Most places I’ve worked at allow employees to use any of the major browsers to do their work, but mandate an “SOE” that only supports IE, presumably because that generates the most amount of work for us developers. I’d conservatively estimate that 99% of the rendering bugs I’ve had to deal with are only reproducible in IE. (cue one of the thousands of IE joke images… nah, just do a Google Image search, there’s plenty!)
Anyway, we had a number of these rendering issues in Apex on IE8, IE9 and IE10, mainly in edge cases involving some custom CSS or plugins. In some cases I was never able to reproduce the issue until we noticed that the user had inadvertently switched “IE Compatility Mode” on:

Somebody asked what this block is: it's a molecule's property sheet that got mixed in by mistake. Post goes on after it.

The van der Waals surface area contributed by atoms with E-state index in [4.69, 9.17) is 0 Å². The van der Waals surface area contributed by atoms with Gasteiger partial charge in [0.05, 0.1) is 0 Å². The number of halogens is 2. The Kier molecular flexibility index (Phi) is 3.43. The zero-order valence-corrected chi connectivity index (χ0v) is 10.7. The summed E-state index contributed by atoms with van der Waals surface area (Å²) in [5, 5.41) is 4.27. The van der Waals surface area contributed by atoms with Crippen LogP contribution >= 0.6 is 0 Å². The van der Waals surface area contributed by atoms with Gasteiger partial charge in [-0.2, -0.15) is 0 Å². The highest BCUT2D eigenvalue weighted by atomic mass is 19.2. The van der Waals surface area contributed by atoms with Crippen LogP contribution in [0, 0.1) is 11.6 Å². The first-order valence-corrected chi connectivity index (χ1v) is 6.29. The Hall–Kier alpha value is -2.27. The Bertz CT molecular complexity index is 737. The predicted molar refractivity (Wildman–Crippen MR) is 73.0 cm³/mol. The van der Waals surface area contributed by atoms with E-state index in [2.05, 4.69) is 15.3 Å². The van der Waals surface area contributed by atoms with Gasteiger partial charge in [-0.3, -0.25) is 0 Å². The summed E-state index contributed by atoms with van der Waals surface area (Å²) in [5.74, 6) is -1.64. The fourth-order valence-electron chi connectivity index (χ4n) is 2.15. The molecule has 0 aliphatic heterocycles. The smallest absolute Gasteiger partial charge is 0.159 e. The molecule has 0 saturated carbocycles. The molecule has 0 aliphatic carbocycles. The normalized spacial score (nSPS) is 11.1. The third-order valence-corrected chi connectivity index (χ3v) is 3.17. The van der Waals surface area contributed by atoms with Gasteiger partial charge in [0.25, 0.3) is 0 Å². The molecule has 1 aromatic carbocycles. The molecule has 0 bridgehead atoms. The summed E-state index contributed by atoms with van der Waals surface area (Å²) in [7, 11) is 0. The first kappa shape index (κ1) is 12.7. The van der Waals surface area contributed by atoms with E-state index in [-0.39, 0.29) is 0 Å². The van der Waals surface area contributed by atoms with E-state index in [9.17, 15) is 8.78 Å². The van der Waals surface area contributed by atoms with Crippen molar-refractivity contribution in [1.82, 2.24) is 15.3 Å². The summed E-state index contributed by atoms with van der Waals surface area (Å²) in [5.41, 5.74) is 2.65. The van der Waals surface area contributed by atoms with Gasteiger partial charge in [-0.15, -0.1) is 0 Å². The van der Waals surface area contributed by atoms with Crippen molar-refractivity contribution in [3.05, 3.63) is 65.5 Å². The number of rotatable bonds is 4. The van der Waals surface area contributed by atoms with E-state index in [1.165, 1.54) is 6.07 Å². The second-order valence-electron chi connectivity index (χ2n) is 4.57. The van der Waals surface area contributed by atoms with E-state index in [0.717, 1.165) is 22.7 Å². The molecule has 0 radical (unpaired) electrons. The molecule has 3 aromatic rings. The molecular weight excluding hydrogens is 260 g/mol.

We told them to make sure the icon was grey, like this:
– and most of the issues went away.
Since there’s nothing in our Apex application that requires compatibility mode, we would rather the option not be available at all. To this end, we simply add this code to all the Page templates in the application:
<meta http-equiv="X-UA-Compatible" content="IE=edge,chrome=1">
This is added just after the
<head> tag, like this:
Now, the compatibility button doesn’t appear at all – one less choice for users and less bug reports to deal with:
For more information, see this stackoverflow question and read all the answers. Note that it may be better to add this as a header in the response generated by your web server. In our case it was simpler to just add it into the html.